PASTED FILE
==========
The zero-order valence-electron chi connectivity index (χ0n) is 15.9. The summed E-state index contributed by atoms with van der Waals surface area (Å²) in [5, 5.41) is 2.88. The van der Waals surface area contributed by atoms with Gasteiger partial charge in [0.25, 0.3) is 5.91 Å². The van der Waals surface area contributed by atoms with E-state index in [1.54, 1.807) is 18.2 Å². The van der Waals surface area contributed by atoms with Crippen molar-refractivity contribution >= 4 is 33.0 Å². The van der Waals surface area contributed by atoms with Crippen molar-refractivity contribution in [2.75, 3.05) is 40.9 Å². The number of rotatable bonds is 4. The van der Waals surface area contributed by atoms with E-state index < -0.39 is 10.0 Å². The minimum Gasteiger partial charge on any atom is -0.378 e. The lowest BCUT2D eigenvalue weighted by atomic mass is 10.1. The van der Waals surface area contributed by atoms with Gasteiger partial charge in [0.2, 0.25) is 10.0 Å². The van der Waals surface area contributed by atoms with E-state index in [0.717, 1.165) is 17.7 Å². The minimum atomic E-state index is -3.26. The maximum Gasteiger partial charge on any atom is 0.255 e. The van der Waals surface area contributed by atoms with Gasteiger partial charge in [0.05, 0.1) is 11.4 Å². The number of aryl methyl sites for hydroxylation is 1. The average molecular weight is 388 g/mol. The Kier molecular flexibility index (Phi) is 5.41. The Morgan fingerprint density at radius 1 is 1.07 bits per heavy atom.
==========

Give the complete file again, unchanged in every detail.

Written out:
The zero-order valence-electron chi connectivity index (χ0n) is 15.9. The summed E-state index contributed by atoms with van der Waals surface area (Å²) in [5, 5.41) is 2.88. The van der Waals surface area contributed by atoms with Gasteiger partial charge in [0.25, 0.3) is 5.91 Å². The van der Waals surface area contributed by atoms with E-state index in [1.54, 1.807) is 18.2 Å². The van der Waals surface area contributed by atoms with Crippen molar-refractivity contribution >= 4 is 33.0 Å². The van der Waals surface area contributed by atoms with Crippen molar-refractivity contribution in [2.75, 3.05) is 40.9 Å². The number of rotatable bonds is 4. The van der Waals surface area contributed by atoms with E-state index < -0.39 is 10.0 Å². The minimum Gasteiger partial charge on any atom is -0.378 e. The lowest BCUT2D eigenvalue weighted by atomic mass is 10.1. The van der Waals surface area contributed by atoms with Gasteiger partial charge in [0.2, 0.25) is 10.0 Å². The van der Waals surface area contributed by atoms with E-state index in [0.717, 1.165) is 17.7 Å². The minimum atomic E-state index is -3.26. The maximum Gasteiger partial charge on any atom is 0.255 e. The van der Waals surface area contributed by atoms with Gasteiger partial charge in [0.05, 0.1) is 11.4 Å². The number of aryl methyl sites for hydroxylation is 1. The average molecular weight is 388 g/mol. The Kier molecular flexibility index (Phi) is 5.41. The Morgan fingerprint density at radius 1 is 1.07 bits per heavy atom.